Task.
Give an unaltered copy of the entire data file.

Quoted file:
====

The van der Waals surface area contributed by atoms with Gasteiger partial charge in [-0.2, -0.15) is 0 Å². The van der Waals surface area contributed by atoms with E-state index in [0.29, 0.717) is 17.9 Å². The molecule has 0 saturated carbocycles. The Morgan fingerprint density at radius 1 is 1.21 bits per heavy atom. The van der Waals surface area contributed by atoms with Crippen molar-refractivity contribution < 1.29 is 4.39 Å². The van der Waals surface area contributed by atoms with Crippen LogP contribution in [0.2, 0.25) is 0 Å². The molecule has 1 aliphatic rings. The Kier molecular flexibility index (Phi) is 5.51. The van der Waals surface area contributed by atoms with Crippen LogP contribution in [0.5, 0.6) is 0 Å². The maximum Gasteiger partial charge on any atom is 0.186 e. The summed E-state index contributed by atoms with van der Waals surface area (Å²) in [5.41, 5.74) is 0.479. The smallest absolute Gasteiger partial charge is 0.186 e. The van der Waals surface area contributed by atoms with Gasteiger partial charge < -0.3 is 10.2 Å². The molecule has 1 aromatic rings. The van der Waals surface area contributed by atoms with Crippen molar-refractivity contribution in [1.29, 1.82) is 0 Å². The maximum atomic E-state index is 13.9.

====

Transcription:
The van der Waals surface area contributed by atoms with Gasteiger partial charge in [-0.2, -0.15) is 0 Å². The van der Waals surface area contributed by atoms with E-state index in [0.29, 0.717) is 17.9 Å². The molecule has 0 saturated carbocycles. The Morgan fingerprint density at radius 1 is 1.21 bits per heavy atom. The van der Waals surface area contributed by atoms with Crippen molar-refractivity contribution < 1.29 is 4.39 Å². The van der Waals surface area contributed by atoms with Crippen LogP contribution in [0.2, 0.25) is 0 Å². The molecule has 1 aliphatic rings. The Kier molecular flexibility index (Phi) is 5.51. The van der Waals surface area contributed by atoms with Crippen LogP contribution in [0.5, 0.6) is 0 Å². The maximum Gasteiger partial charge on any atom is 0.186 e. The summed E-state index contributed by atoms with van der Waals surface area (Å²) in [5.41, 5.74) is 0.479. The smallest absolute Gasteiger partial charge is 0.186 e. The van der Waals surface area contributed by atoms with Gasteiger partial charge < -0.3 is 10.2 Å². The molecule has 1 aromatic rings. The van der Waals surface area contributed by atoms with Crippen molar-refractivity contribution in [1.29, 1.82) is 0 Å². The maximum atomic E-state index is 13.9.